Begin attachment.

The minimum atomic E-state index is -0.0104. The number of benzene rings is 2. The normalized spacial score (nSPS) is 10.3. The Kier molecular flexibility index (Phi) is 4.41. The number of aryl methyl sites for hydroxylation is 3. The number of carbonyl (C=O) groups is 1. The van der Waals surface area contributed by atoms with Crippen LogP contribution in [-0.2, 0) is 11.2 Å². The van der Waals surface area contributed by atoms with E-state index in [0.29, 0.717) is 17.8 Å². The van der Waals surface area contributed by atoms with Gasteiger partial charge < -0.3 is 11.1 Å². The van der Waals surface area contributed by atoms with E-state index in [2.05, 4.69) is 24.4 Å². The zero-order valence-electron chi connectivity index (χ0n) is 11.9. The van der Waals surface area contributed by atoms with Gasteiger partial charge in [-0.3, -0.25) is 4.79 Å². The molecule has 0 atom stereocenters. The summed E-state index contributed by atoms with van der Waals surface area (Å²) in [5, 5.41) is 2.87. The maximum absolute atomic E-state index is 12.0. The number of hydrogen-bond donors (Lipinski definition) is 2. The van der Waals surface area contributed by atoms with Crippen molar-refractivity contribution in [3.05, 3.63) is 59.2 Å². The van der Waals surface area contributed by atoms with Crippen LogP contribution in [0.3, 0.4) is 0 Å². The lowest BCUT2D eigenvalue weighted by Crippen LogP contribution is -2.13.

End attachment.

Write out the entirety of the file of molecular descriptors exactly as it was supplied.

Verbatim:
The minimum atomic E-state index is -0.0104. The number of benzene rings is 2. The normalized spacial score (nSPS) is 10.3. The Kier molecular flexibility index (Phi) is 4.41. The number of aryl methyl sites for hydroxylation is 3. The number of carbonyl (C=O) groups is 1. The van der Waals surface area contributed by atoms with Crippen LogP contribution in [-0.2, 0) is 11.2 Å². The van der Waals surface area contributed by atoms with E-state index in [0.29, 0.717) is 17.8 Å². The van der Waals surface area contributed by atoms with Gasteiger partial charge < -0.3 is 11.1 Å². The van der Waals surface area contributed by atoms with E-state index in [2.05, 4.69) is 24.4 Å². The zero-order valence-electron chi connectivity index (χ0n) is 11.9. The van der Waals surface area contributed by atoms with Gasteiger partial charge in [-0.3, -0.25) is 4.79 Å². The molecule has 0 atom stereocenters. The summed E-state index contributed by atoms with van der Waals surface area (Å²) in [5, 5.41) is 2.87. The maximum absolute atomic E-state index is 12.0. The number of hydrogen-bond donors (Lipinski definition) is 2. The van der Waals surface area contributed by atoms with Crippen molar-refractivity contribution in [3.05, 3.63) is 59.2 Å². The van der Waals surface area contributed by atoms with Crippen LogP contribution in [0.3, 0.4) is 0 Å². The lowest BCUT2D eigenvalue weighted by Crippen LogP contribution is -2.13.